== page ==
Antony and Cleopatra, Shakespeare's Globe, theatre review: 'Exquisitely understated'

3.00

Clive Wood and Eve Best tackle two of Shakespeare's leading roles

In a departure from custom at Shakespeare's Globe, the company do not perform a rousing life-goes-on-style jig at the end of Jonathan Munby's revival of Antony and Cleopatra.

Perhaps it's because, contrariwise, the production opens with an extended orgiastic dance in the fleshpots of Egypt and includes a stamping all-male bacchanalian revel and manipulative drinking contest in the episode on Pompey's barge.

Or maybe a closing dance is dispensed with because Munby does not want to violate the rapt, spellbinding mood that Eve Best's bewitching Cleopatra creates by her stage-managed suicide. I have never seen the transition from living woman to regalia-laden icon effected with such uncanny stillness or with such a quietly painful mix of triumph and pathos as when this Cleopatra congeals into the statue of herself.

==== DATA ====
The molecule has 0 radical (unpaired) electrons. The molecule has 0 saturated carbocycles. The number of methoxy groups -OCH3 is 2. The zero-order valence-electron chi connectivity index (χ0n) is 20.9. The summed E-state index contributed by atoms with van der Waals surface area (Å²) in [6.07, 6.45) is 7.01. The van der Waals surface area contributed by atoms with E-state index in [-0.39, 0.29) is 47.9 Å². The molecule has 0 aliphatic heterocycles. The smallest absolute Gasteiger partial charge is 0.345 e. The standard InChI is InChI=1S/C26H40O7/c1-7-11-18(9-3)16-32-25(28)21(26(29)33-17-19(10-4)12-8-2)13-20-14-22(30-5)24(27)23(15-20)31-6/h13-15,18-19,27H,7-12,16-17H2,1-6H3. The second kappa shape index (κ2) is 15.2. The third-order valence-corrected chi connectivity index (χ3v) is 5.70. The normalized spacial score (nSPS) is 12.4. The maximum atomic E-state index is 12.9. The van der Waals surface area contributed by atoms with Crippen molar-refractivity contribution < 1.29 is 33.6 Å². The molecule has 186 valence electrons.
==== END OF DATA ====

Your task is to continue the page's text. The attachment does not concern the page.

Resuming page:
Best is a supreme mistress at working the Globe space with her gift for being at once playful and commanding and her witty, wonderfully unforced audience rapport. In her Duchess of Cambridge coiffure and white dress, she's a curiously English-seeming “serpent of old Nile”, suggesting an alumna of Bedales who's gone mildly hippy or the black sheep first cousin of Shakespeare's Rosalind – and this, despite the warbling eunuch and the bare chested flunkies who haul her round on a bed and keep her cool with pulley-operated carpet-fans.  

But she brings a terrific impatient energy to Cleopatra's capricious changes of mood and a wry spontaneity of spirit to the compulsive histrionics that ensures the performance steers well clear of the terminally self-knowing raddled drag queen act. Her flirting with the groundlings (there's a moment when she even seizes one man in a kiss) is funny and charming but, though it's true that Cleopatra likes and needs an audience, it's more doubtful that she would ever stoop to please it.  And Best is not endlessly tantalizing.